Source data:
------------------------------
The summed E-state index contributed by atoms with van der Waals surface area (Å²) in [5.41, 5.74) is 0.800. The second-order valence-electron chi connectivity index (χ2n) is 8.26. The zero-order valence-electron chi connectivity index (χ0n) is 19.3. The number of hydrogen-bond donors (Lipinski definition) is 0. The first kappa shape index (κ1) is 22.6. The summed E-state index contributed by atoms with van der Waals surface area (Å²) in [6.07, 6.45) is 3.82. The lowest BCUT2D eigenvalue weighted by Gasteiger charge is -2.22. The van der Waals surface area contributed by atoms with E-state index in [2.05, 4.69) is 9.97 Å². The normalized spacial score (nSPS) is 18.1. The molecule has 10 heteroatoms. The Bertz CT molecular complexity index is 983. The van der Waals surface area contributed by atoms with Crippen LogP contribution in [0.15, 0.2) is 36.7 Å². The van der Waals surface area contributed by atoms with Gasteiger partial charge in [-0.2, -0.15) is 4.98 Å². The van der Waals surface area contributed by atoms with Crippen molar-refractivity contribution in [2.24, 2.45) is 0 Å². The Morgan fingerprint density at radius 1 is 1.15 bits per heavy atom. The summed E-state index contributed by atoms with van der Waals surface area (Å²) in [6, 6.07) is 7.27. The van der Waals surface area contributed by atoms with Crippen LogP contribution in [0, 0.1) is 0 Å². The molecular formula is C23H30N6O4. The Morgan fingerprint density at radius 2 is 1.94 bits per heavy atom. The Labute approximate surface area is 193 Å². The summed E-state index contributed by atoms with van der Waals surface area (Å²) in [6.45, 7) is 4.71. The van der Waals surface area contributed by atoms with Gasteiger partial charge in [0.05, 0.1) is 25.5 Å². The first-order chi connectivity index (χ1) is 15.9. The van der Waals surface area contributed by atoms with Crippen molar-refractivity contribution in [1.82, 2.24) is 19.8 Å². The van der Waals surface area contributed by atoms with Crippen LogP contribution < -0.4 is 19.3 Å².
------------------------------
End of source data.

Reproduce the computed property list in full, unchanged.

The summed E-state index contributed by atoms with van der Waals surface area (Å²) in [5.41, 5.74) is 0.800. The second-order valence-electron chi connectivity index (χ2n) is 8.26. The zero-order valence-electron chi connectivity index (χ0n) is 19.3. The number of hydrogen-bond donors (Lipinski definition) is 0. The first kappa shape index (κ1) is 22.6. The summed E-state index contributed by atoms with van der Waals surface area (Å²) in [6.07, 6.45) is 3.82. The lowest BCUT2D eigenvalue weighted by Gasteiger charge is -2.22. The van der Waals surface area contributed by atoms with E-state index in [2.05, 4.69) is 9.97 Å². The normalized spacial score (nSPS) is 18.1. The molecule has 10 heteroatoms. The Bertz CT molecular complexity index is 983. The van der Waals surface area contributed by atoms with Crippen LogP contribution in [0.15, 0.2) is 36.7 Å². The van der Waals surface area contributed by atoms with Gasteiger partial charge in [-0.2, -0.15) is 4.98 Å². The van der Waals surface area contributed by atoms with Crippen molar-refractivity contribution in [2.24, 2.45) is 0 Å². The Morgan fingerprint density at radius 1 is 1.15 bits per heavy atom. The summed E-state index contributed by atoms with van der Waals surface area (Å²) in [6, 6.07) is 7.27. The van der Waals surface area contributed by atoms with Crippen LogP contribution in [0, 0.1) is 0 Å². The molecular formula is C23H30N6O4. The Morgan fingerprint density at radius 2 is 1.94 bits per heavy atom. The Labute approximate surface area is 193 Å². The summed E-state index contributed by atoms with van der Waals surface area (Å²) in [6.45, 7) is 4.71. The van der Waals surface area contributed by atoms with Gasteiger partial charge in [0.05, 0.1) is 25.5 Å². The first-order chi connectivity index (χ1) is 15.9. The van der Waals surface area contributed by atoms with Crippen molar-refractivity contribution in [1.82, 2.24) is 19.8 Å². The van der Waals surface area contributed by atoms with Crippen LogP contribution < -0.4 is 19.3 Å².